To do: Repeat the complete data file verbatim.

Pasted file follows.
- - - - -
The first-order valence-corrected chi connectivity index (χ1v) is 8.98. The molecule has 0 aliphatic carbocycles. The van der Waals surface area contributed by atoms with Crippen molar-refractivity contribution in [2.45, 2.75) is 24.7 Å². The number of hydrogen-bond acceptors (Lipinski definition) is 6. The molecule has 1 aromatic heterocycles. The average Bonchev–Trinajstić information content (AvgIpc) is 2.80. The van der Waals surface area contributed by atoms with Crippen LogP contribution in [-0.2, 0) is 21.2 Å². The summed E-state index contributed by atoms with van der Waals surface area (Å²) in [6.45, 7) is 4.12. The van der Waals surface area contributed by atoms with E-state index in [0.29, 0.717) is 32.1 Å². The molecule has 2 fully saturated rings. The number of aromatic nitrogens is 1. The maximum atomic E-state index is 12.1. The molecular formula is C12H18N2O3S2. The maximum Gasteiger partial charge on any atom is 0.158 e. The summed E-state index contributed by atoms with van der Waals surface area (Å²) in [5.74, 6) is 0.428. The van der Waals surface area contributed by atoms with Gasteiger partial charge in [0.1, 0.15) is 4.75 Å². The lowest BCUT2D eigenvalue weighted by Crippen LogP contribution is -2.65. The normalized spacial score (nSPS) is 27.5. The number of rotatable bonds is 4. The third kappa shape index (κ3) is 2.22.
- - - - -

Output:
The first-order valence-corrected chi connectivity index (χ1v) is 8.98. The molecule has 0 aliphatic carbocycles. The van der Waals surface area contributed by atoms with Crippen molar-refractivity contribution in [2.45, 2.75) is 24.7 Å². The number of hydrogen-bond acceptors (Lipinski definition) is 6. The molecule has 1 aromatic heterocycles. The average Bonchev–Trinajstić information content (AvgIpc) is 2.80. The van der Waals surface area contributed by atoms with Crippen LogP contribution in [-0.2, 0) is 21.2 Å². The summed E-state index contributed by atoms with van der Waals surface area (Å²) in [6.45, 7) is 4.12. The van der Waals surface area contributed by atoms with E-state index in [0.29, 0.717) is 32.1 Å². The molecule has 2 fully saturated rings. The number of aromatic nitrogens is 1. The maximum atomic E-state index is 12.1. The molecular formula is C12H18N2O3S2. The maximum Gasteiger partial charge on any atom is 0.158 e. The summed E-state index contributed by atoms with van der Waals surface area (Å²) in [5.74, 6) is 0.428. The van der Waals surface area contributed by atoms with Gasteiger partial charge in [0.1, 0.15) is 4.75 Å². The lowest BCUT2D eigenvalue weighted by Crippen LogP contribution is -2.65. The normalized spacial score (nSPS) is 27.5. The number of rotatable bonds is 4. The third kappa shape index (κ3) is 2.22.